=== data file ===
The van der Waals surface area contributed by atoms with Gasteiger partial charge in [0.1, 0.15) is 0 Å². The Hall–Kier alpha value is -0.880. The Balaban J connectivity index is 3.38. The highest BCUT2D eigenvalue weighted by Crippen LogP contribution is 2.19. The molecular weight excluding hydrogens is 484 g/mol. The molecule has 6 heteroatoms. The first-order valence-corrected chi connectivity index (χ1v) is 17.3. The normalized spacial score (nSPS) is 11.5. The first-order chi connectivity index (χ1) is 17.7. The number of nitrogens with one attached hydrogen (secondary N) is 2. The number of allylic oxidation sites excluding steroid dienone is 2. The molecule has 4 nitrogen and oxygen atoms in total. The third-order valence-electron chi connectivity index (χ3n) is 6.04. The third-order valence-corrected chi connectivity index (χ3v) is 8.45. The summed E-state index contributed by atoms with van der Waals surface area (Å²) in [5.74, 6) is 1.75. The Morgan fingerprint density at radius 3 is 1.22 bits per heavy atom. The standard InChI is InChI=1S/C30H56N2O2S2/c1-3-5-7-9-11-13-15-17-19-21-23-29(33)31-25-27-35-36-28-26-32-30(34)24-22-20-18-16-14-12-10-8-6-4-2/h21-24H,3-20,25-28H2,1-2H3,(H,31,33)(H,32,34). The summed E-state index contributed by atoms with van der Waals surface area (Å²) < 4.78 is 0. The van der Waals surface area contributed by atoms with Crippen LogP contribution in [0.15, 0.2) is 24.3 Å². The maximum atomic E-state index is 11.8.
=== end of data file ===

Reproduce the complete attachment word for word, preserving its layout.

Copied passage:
The van der Waals surface area contributed by atoms with Gasteiger partial charge in [0.1, 0.15) is 0 Å². The Hall–Kier alpha value is -0.880. The Balaban J connectivity index is 3.38. The highest BCUT2D eigenvalue weighted by Crippen LogP contribution is 2.19. The molecular weight excluding hydrogens is 484 g/mol. The molecule has 6 heteroatoms. The first-order valence-corrected chi connectivity index (χ1v) is 17.3. The normalized spacial score (nSPS) is 11.5. The first-order chi connectivity index (χ1) is 17.7. The number of nitrogens with one attached hydrogen (secondary N) is 2. The number of allylic oxidation sites excluding steroid dienone is 2. The molecule has 4 nitrogen and oxygen atoms in total. The third-order valence-electron chi connectivity index (χ3n) is 6.04. The third-order valence-corrected chi connectivity index (χ3v) is 8.45. The summed E-state index contributed by atoms with van der Waals surface area (Å²) in [5.74, 6) is 1.75. The Morgan fingerprint density at radius 3 is 1.22 bits per heavy atom. The standard InChI is InChI=1S/C30H56N2O2S2/c1-3-5-7-9-11-13-15-17-19-21-23-29(33)31-25-27-35-36-28-26-32-30(34)24-22-20-18-16-14-12-10-8-6-4-2/h21-24H,3-20,25-28H2,1-2H3,(H,31,33)(H,32,34). The summed E-state index contributed by atoms with van der Waals surface area (Å²) < 4.78 is 0. The van der Waals surface area contributed by atoms with Crippen LogP contribution in [0.15, 0.2) is 24.3 Å². The maximum atomic E-state index is 11.8.